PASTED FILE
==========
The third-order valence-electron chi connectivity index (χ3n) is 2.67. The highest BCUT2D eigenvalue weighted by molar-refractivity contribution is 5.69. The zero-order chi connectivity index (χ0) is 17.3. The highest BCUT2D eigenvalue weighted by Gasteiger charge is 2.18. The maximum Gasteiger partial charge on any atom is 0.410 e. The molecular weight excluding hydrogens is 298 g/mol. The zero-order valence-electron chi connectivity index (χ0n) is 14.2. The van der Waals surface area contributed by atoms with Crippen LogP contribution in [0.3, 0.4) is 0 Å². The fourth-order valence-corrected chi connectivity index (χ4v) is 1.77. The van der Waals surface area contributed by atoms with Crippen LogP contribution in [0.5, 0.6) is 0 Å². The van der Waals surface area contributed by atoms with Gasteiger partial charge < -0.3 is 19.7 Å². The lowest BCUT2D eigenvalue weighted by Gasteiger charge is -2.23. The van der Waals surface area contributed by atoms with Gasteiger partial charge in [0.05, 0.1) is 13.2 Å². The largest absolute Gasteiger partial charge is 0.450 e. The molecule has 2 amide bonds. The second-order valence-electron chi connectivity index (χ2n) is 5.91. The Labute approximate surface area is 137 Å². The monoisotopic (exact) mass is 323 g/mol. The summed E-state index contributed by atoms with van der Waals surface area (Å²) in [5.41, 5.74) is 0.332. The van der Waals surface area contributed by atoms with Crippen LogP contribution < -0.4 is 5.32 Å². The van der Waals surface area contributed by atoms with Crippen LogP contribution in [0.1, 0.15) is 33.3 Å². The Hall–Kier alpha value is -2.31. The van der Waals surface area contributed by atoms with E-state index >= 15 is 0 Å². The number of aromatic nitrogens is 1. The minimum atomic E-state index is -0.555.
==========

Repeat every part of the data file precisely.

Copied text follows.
The third-order valence-electron chi connectivity index (χ3n) is 2.67. The highest BCUT2D eigenvalue weighted by molar-refractivity contribution is 5.69. The zero-order chi connectivity index (χ0) is 17.3. The highest BCUT2D eigenvalue weighted by Gasteiger charge is 2.18. The maximum Gasteiger partial charge on any atom is 0.410 e. The molecular weight excluding hydrogens is 298 g/mol. The zero-order valence-electron chi connectivity index (χ0n) is 14.2. The van der Waals surface area contributed by atoms with Crippen LogP contribution in [0.3, 0.4) is 0 Å². The fourth-order valence-corrected chi connectivity index (χ4v) is 1.77. The van der Waals surface area contributed by atoms with Crippen LogP contribution in [0.5, 0.6) is 0 Å². The van der Waals surface area contributed by atoms with Gasteiger partial charge < -0.3 is 19.7 Å². The lowest BCUT2D eigenvalue weighted by Gasteiger charge is -2.23. The van der Waals surface area contributed by atoms with Gasteiger partial charge in [0.05, 0.1) is 13.2 Å². The largest absolute Gasteiger partial charge is 0.450 e. The molecule has 2 amide bonds. The second-order valence-electron chi connectivity index (χ2n) is 5.91. The Labute approximate surface area is 137 Å². The monoisotopic (exact) mass is 323 g/mol. The summed E-state index contributed by atoms with van der Waals surface area (Å²) in [5.41, 5.74) is 0.332. The van der Waals surface area contributed by atoms with Crippen LogP contribution < -0.4 is 5.32 Å². The van der Waals surface area contributed by atoms with Crippen LogP contribution in [0.1, 0.15) is 33.3 Å². The Hall–Kier alpha value is -2.31. The van der Waals surface area contributed by atoms with E-state index >= 15 is 0 Å². The number of aromatic nitrogens is 1. The minimum atomic E-state index is -0.555.